Battles over the ethics of foie gras in recent years have loomed large in the culinary world. Yet history shows that the delicacy has been around for over 5,000 years since the ancient Egyptians, and is extolled in writings of the Ancient Greeks and Romans. Ariane Daguin of D'Artagnan tells the story of foie gras and how in the Gascony region of France it has been a tradition for centuries along with their distinct regional cuisine.
Rosh Hashanah is an ancient holiday, and many of the foods eaten for the celebration are nearly the same as they were 3,000 years ago. Shifra Klein, Editor-In-Chief of Fleishigs magazine, a publication dedicated to modern kosher cuisine, joins Linda to talk about the history of the symbolic holiday foods.
It's often said that the last aspect of a culture that remains after assimilation and acculturation is the food. And the fullest expression of the food of a particular culture is the food that was prepared and eaten at home. League of Kitchens is an organization that offers classes that aim to transmit that culinary knowledge along with the cooking techniques and traditions of the culture. Guest host Julia Fleisch interviews the League's founder, Lisa Gross, about the philosophical foundations of League of Kitchens.
Chile peppers did not appear in China until the late 16th century when they were introduced from the Americas. Historian and author Brian Dott discusses how the nonnative chile went from obscurity to ubiquity in China, influencing not just cuisine, but also medicine, language, and cultural identity. Heritage Radio Network is a listener supported nonprofit podcast network, support A Taste of the Past by becoming a member!
This week we're presenting the first episode of Eat Your Heartland Out. Eat Your Heartland Out is a series dedicated to highlighting the rich, yet often overlooked, culinary depth of the American Midwest. Food is the storyteller while host Capri S. Cafaro serves as your audio tour guide through this region spanning 12 states. The show aims to weave a tapestry of cultural diversity, immigration history, migration patterns and agricultural variations in each episode. Expect to gain new insights about Midwestern foodways through compelling interviews with historians, authors, chefs and makers; each of whom brings a unique perspective on the Midwest's culinary story. In March, HRN began producing all of our 35 weekly shows from our homes all around the country. It was hard work stepping away from our little recording studio, but we know that you rely on HRN to share resources and important stories from the world of food each week. It’s been a tough year for all of us, but right now HRN is asking for your help. Every dollar that listeners give to HRN provides essential support to keep our mics on. We've got some fresh new thank you gifts available, like our limited edition bandanas. Keep A Taste of the Past on the air: become an HRN Member today! Go to heritageradionetwork.org/donate.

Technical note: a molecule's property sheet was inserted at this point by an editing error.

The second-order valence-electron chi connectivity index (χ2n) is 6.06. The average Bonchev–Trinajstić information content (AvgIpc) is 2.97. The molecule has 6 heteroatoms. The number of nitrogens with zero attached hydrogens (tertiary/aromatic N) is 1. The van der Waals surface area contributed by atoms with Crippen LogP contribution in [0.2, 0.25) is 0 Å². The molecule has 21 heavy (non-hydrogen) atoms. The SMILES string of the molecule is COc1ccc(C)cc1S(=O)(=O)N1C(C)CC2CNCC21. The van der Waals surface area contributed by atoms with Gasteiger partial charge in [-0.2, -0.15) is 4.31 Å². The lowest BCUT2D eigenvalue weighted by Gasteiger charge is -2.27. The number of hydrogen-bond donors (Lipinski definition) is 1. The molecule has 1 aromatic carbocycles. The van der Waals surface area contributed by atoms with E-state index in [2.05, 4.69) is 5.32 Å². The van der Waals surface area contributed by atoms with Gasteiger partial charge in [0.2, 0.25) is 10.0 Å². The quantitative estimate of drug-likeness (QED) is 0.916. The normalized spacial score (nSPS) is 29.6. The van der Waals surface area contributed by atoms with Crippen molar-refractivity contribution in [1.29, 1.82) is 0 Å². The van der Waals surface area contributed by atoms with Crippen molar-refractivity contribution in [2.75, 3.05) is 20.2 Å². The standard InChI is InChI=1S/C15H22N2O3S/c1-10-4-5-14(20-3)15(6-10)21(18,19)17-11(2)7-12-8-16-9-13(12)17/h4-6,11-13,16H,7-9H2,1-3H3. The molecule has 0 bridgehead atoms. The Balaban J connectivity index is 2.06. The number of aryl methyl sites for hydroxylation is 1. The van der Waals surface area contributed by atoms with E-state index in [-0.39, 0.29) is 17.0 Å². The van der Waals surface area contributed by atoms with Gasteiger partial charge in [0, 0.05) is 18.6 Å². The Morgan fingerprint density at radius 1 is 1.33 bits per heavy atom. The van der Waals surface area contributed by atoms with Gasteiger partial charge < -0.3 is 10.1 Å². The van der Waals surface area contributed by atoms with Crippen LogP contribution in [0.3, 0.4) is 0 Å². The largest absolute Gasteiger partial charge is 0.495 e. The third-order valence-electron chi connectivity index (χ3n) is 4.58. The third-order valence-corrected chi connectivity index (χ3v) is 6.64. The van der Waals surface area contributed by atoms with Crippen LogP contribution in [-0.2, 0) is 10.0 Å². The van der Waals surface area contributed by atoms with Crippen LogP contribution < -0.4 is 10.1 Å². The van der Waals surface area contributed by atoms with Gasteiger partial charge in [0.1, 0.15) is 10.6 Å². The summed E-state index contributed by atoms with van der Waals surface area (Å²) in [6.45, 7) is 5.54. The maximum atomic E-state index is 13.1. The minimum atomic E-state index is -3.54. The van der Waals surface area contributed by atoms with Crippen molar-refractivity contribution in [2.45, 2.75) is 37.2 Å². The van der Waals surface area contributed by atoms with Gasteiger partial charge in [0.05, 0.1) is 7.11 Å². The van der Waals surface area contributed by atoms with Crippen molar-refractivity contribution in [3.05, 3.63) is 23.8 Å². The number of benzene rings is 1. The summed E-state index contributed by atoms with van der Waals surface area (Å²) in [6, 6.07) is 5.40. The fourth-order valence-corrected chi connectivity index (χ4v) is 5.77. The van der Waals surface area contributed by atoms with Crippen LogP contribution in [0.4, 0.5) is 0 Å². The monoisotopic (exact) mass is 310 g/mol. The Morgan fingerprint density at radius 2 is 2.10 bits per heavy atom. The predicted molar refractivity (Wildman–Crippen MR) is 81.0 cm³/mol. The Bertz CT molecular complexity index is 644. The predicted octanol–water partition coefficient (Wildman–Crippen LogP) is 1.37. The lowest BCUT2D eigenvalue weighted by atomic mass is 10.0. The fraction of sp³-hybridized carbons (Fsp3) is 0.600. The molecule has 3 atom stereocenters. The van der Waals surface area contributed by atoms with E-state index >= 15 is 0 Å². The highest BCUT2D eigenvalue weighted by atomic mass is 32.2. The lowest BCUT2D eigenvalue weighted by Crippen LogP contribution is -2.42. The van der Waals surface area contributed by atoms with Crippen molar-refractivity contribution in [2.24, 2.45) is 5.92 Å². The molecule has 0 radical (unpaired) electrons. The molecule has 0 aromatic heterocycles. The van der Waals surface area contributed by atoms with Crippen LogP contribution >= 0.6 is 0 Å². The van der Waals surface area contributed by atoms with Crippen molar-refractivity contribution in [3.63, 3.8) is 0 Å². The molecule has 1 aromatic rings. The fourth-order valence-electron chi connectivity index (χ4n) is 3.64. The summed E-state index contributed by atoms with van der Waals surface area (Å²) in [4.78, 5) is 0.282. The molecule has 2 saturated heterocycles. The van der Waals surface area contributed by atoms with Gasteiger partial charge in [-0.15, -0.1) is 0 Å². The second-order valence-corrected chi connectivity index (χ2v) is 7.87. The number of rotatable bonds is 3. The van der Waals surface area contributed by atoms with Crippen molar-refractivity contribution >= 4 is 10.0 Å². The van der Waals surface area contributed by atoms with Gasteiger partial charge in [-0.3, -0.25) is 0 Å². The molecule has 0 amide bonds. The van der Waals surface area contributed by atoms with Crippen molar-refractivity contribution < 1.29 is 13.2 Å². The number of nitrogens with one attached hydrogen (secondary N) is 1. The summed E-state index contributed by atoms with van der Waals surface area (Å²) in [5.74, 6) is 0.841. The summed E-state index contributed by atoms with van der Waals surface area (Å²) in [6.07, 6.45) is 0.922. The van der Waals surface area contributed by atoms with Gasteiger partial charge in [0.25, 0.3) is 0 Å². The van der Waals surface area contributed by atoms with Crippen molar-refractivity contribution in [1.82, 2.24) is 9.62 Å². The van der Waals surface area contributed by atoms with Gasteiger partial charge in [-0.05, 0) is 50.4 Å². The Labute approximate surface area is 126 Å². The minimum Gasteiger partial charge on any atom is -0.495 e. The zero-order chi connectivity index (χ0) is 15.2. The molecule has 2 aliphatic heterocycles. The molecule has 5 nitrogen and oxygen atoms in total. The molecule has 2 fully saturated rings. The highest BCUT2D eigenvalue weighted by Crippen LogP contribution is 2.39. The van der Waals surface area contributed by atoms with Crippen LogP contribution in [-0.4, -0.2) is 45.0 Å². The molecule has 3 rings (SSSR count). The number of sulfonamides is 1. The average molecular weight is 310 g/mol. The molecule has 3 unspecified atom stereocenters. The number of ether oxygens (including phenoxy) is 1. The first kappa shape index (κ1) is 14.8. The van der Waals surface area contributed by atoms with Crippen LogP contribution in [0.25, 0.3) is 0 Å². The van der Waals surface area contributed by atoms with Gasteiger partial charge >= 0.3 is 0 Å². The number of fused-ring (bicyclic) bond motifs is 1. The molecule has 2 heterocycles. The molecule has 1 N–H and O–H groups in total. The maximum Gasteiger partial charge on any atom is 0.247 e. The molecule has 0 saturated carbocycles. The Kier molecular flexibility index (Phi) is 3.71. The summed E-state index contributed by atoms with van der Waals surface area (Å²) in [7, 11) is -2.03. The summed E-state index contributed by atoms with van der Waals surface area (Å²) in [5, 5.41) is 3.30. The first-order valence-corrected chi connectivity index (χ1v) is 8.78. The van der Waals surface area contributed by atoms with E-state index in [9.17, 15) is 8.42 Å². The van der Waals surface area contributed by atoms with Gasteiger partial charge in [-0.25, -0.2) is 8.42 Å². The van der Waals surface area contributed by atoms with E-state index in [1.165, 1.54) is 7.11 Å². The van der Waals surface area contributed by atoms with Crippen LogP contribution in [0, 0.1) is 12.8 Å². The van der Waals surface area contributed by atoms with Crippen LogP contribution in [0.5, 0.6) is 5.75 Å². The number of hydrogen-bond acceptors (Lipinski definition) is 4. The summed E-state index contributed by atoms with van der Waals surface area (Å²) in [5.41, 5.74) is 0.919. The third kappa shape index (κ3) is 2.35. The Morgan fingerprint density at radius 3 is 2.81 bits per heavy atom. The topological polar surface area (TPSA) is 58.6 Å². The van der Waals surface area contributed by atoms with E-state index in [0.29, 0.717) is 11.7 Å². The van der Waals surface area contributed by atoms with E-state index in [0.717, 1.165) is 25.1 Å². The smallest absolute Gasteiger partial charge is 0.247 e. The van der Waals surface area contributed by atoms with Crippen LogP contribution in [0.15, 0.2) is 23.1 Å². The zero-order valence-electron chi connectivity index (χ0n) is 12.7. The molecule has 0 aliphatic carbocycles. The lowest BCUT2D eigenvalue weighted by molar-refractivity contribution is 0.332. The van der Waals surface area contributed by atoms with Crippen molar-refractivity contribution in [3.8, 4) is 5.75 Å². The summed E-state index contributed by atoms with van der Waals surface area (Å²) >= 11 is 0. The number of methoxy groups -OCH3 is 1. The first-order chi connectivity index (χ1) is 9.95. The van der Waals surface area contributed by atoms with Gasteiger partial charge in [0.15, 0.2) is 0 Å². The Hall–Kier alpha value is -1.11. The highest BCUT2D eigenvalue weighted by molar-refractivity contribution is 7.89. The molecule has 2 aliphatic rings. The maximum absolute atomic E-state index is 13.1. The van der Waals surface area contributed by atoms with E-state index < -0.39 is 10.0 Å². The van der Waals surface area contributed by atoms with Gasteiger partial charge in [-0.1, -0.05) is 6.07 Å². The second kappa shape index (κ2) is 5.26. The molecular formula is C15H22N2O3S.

Since ancient times societies have helped the hungry--those who had no access to food. Today we have food pantries, food banks, and soup kitchens. Linda talks to Stephen Henderson who has volunteered in soup kitchens around the world for the past ten years about the history of this system of feeding those in need.
According to the Oxford English Dictionary, “comfort food” is “food that comforts or affords solace;" It is the food people turn to in a crisis or time of uncertainty. And the current coronavirus pandemic has people eating those foods that evoke a psychologically comfortable state. Prof. Lucy Long speaks about the history and broader theories of comfort food.
How and why has the COVID-19 pandemic affected our Food Supply Chain? And where are all the dried beans? They've been around for thousands of years and now the shelves are empty. Maybe it's a sign that Americans are cooking real food and know what's nutritious. Natalie Rachel Morris joins Linda to talk about the History of Beans and their importance.
Often blamed for the rising rates of obesity and diabetes among black Americans, fast food restaurants like McDonald’s have long symbolised capitalism’s villainous effects on our nation’s most vulnerable communities. But how did fast food restaurants so thoroughly saturate black neighbourhoods in the first place? Historian Marcia Chatelain whose new book is Franchise, The Golden Arches in Black America, traces the history of the relationships between the struggle for civil rights and the expansion of the fast food industry.
In her travels to the Russian North award-winning cookbook author and Russian scholar Darra Goldstein discovered the extraordinary in the ordinary. In her search to find truly Russian flavors she found that many of the old foods seemed new again in the context of modern cuisine. She shares her poetic sensibilities and sense of adventure and research on this episode.